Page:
Researchers have discovered that a microprotein called PIGBOS found in the powerhouse of the cells -- mitochondria -- contributes to mitigating stress happening within the cells -- an advance that may lead to better understanding of disease conditions like cancer.
The researchers, including those from the Salk Institute in the US, said that while an average protein molecule present in the human body has around 300 chemical units called amino acids, the microproteins had fewer than 100 of the building blocks.
The study, published in the journal Nature Communications, noted that PIGBOS was made of 54 amino acid molecules, and indicated that the microprotein could be a target for cell stress based human diseases like cancer and neurodegeneration. Usually to track and find the functions of proteins, researchers attach a jelly fish derived probe called the green fluorescent protein (GFP) to them, which glows and indicates the protein's presence in cells, the study noted.
However, the researchers of the current study ran into a roadblock when they tried to mark PIGBOS with GFP as the microprotein was too small relative to the size of the fluorescent tag. They solved the problem using a less common approach called split GFP where they fused just a small part of GFP, called a beta strand, to PIGBOS. With the new set up, the researchers could see PIGBOS, and study how it interacted with other proteins.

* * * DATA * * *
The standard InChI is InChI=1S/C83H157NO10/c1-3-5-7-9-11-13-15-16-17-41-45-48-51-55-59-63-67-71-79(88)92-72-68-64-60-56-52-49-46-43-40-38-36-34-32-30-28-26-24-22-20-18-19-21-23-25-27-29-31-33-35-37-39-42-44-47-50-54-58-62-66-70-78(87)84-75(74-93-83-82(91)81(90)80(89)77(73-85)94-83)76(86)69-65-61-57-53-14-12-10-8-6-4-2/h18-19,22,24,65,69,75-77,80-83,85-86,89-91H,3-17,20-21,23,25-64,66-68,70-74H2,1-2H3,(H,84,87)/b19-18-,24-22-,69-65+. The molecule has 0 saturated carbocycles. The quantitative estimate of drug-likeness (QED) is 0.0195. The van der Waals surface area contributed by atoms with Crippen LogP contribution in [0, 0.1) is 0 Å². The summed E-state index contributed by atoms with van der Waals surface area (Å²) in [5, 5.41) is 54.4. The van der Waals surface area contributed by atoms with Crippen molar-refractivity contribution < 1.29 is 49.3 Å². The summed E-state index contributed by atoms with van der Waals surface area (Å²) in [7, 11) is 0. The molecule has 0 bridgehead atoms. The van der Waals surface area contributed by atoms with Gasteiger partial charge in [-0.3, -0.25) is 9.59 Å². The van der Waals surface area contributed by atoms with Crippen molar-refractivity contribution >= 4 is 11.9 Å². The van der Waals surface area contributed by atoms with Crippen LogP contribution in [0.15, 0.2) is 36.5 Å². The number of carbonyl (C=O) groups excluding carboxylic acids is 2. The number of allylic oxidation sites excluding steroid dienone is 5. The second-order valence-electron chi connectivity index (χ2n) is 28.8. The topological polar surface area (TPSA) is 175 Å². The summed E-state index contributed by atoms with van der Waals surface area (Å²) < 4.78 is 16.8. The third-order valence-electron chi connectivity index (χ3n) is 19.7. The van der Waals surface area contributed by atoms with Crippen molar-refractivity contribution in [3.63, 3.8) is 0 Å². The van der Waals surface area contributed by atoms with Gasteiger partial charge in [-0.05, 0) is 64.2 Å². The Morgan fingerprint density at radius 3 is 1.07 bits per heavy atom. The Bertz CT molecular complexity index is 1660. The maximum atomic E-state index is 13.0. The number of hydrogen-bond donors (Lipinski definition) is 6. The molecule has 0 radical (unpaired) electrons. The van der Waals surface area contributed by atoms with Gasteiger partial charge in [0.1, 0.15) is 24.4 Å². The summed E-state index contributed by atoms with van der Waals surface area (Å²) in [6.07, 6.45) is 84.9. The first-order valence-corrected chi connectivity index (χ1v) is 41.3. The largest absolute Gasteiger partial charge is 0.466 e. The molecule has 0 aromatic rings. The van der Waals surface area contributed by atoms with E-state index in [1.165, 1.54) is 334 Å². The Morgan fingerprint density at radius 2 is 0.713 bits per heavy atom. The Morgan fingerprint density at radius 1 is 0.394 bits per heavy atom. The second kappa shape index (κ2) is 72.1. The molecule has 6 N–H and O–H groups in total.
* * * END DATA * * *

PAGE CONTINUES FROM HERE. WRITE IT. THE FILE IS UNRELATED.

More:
As they mapped the microprotein's location, they found that it sat on the outer membrane of the mitochondria and made contact with proteins on other organelles. PIGBOS interacted with a protein called CLCC1, which, the researchers said, is part of a cell organelle called the endoplasmic reticulum (ER). "PIGBOS is like a connection to link mitochondria and ER together," said study co-author Qian Chu from the Salk Institute.
According to the researchers, PIGBOS communicated with CLCC1 to regulate stress in the ER. "We hadn't seen that before in microproteins--and it's rare in just normal proteins," Chu said. The study noted that without PIGBOS, the ER is more likely to experience stress and form misshapen proteins.
The researchers said that this may lead to the cell trying to clear out the irregular proteins, failing which it may initiate a self-destruct sequence and die. According to Chu and his team, it was unusual to see a mitochondrial protein playing a role in the unfolded protein response. They added that the new understanding of PIGBOS could open the door for future therapies targeting cell stress. "Going forward, we might consider how PIGBOS is involved in disease like cancer," said Chu.
Chu said that the ER is more stressed in cancer patients than in a normal person, and added that ER stress regulation could be a good target to tackle the disease.